After one more massive set of waves, known as Vengeance, we stopped for lunch and lost three members of our group, who left after a half day, needing to get back to Kampala early. Although losing three people cut our group down to five, we were not hugely inconvenienced as they were not operating at 100% to begin with. It seems that they were still drunk from the night before and the pitiful swimming and weak paddling of one prompted our guide to ask, “you knew that you signed up to go whitewater rafting right?” He had started in the front of the boat and ended his trip in the back.

There was a long flat section after lunch which gave us a chance to float a bit in the warm Nile waters and chat with Lee. He seems to be living the ideal life of a rafting guide, going from one country to the next staying for a year or two and then heading on. His favorite river was the Kickin’ Horse in British Columbia, which, he told us smiling. is known for being the cause of death for at least one person a year. Clearly he was not a mellow-waters kinda guy.

He also made no real effort to learn our names, calling all the men “bro” and the women “princess”, trying the name out until he found a good person to match it. He told us the the Turks were the worst paddlers in the world and that an entire side of Turkish paddlers was only equal to the short Korean girl whose weak paddling earned her the title of princess for our group. Although his humor and social skills were questionable, we certainly trusted him with our lives, which was good because we had four huge rapids to go until we reached the end of our trip. Luckily, we made it through all of them without any major problems, making our only flip of the trip the one we caused ourselves in the beginning.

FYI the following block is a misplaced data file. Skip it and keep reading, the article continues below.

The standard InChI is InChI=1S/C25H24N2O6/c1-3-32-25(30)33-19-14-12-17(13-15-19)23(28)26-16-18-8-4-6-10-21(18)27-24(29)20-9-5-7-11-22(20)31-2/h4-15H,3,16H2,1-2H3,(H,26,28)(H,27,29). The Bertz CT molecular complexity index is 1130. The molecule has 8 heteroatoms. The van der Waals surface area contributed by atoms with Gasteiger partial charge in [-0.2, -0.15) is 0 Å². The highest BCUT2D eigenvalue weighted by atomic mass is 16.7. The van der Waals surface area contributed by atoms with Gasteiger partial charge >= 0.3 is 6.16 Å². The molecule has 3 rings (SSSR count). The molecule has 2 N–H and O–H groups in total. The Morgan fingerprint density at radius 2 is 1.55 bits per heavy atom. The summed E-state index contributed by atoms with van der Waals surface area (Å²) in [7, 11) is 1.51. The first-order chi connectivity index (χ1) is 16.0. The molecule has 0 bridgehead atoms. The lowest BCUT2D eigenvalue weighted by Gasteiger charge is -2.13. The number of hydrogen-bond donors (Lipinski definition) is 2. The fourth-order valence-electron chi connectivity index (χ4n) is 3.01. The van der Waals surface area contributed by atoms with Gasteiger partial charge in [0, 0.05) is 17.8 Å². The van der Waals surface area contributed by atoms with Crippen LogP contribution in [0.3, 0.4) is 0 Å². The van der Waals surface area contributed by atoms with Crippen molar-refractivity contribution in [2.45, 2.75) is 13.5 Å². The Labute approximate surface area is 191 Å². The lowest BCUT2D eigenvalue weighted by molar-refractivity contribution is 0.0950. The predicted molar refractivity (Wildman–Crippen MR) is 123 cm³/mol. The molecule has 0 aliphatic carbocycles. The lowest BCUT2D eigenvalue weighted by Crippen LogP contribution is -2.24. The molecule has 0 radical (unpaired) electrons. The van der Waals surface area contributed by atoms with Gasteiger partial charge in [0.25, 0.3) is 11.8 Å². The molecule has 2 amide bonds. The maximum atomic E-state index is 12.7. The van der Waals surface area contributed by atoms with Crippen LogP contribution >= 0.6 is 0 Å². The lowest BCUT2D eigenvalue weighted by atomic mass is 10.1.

By the time that we paddled in to the take out, our arms were incredibly soar and our other muscles cramped, but we had survived and it was totally worth it. Even more gratifying was the knowledge that we did it all while fasting. It is the middle of the Baha’i fasting month, where Baha’is all over the world do not eat or drink between sunup and sundown for nineteen days. Although our we were a little worried about not having the energy to paddle for 4-5 hours, our hardy breakfast kept us going without a problem. As for thirst, Overdrive, Vengeance and Nile Special made sure we had plenty to drink. :)